Some parts of the Cambridge curricula have not been revised for decadesCmglee

Cambridge wasn’t built for me. Those people who once dreamed up the chapels and courtyards of this city lived in a different time, when minorities didn’t have a say in how things were run. Cambridge wasn’t built for many kinds of people, and, despite that, those people now roam its streets, study in its rooms and sip coffee in its halls. But even our best efforts to carve spaces out for ourselves and others like us haven’t displaced the feeling of otherness that’s still alive in the very heart of Cambridge. Things that are quintessential parts of Cambridge and underpin the wonder and mystique surrounding the university often also serve as a reminder that we – women, non-binary people, people of colour, state school kids – are still considered strange interlopers here.

The first time I really understood what it meant to be ‘other’ was in Cambridge. The concept is somewhere in between exclusion and ostracisation – it means, literally, to feel like you are other, not one of the nebulous but power-wielding ‘us’. I had felt othered before by media representations (or lack thereof) or by my gender in certain situations, but Cambridge is a whole other planet. We call it the Cambridge bubble, but it’s more like a time capsule. Call it prestige or history, but there’s something inescapable in the air and in the walls that makes this place feel like Cambridge, for better or for worse. Cantabs past and present take pride in tradition and doing things the way they’ve always been done, and in doing so we’ve become used to the novelties and eccentricities of things like formals and the use of Latin.

 “Our collective imagination is wide enough to accommodate more than one narrative of intellectualism or culture”

Wearing a gown is a novelty for anyone born in the last century, and we’ve just accepted them as part of our lives as students at Cambridge. But otherness doesn’t have to be outwardly exclusionary, and often it’s the insidious kind that takes the heaviest toll on marginalised students. It’s particularly visible in our curricula. The students at SOAS asking for Asian and African philosophers to be included in their courses are highlighting a fundamental problem that many marginalised groups experience at schools and universities. Institutions like to tout their internationalism and their global outlook and reach, but without a varied curriculum those statements are empty of meaning. It’s only right that in a world where both our similarities and differences have been laid bare by the internet, we recognise and validate diversity of experience.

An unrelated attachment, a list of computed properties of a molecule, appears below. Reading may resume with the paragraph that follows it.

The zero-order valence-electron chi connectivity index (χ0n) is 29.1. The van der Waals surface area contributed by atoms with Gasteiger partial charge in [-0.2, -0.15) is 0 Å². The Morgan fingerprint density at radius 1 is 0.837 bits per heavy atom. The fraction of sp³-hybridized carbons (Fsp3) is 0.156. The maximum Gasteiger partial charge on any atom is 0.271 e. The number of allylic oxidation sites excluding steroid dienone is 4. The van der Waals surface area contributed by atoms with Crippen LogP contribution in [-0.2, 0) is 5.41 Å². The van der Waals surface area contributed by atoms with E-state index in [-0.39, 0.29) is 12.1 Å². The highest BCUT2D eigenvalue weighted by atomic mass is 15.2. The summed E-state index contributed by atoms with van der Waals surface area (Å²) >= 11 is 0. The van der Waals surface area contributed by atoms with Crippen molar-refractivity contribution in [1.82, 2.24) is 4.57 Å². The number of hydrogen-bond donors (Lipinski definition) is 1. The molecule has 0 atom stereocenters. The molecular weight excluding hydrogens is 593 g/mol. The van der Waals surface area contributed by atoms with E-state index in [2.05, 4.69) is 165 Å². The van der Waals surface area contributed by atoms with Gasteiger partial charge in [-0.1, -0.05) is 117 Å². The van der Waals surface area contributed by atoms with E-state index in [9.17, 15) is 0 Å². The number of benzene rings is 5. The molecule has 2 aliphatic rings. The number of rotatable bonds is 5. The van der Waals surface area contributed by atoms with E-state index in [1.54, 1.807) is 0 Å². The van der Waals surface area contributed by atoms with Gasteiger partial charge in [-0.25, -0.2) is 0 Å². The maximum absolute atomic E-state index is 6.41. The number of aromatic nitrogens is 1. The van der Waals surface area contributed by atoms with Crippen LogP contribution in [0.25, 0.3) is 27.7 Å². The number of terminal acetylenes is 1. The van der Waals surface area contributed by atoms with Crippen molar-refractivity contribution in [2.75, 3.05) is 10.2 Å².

Critics will say that we shouldn’t change our curricula to accommodate the fads and quirks of today’s young people. It is said that the intellectual giants of yesterday (or two hundred years ago) shouldn’t be so easily swept aside, and I agree: they shouldn’t be. But our collective imagination is wide enough to accommodate more than one narrative of intellectualism or culture. The world has always been a jumbled up, interconnected place, but maybe it’s just taken Twitter for us to be able to see that. Online, public space has been made democratic, making it easier to access public forums and giving us exposure to new, previously unimaginable things. The other has gradually bled into the mainstream, and we are hearing marginalised voices turn from whispers into shouts.

 This is what it means to be truly forward-thinking and global. As students at a prestigious institution like Cambridge we are in a position to challenge the single story, as Chimamanda Ngozi Adichie put it, and we can do it without compromising the essence of our university or our traditions. We can wear our gowns and talk about Rumi or James Baldwin or Murasaki Shikibu at the same time. There is nothing inherently ‘Cambridge’ about a restricted reading list. But Cambridge is now made up of the kids who wouldn’t have been let through the doors a century ago, and our traditions need to give us room to grow, not restrict our movement. They also need to belong to us: the students who make up the University. In a Cambridge that is, demographically, worlds away from its predecessors, this means sometimes choosing the welfare and comfort of its current students instead of paying respect to those few traditions which try unsuccessfully to turn the clock back on diversity and all the progress we’ve made thus far.

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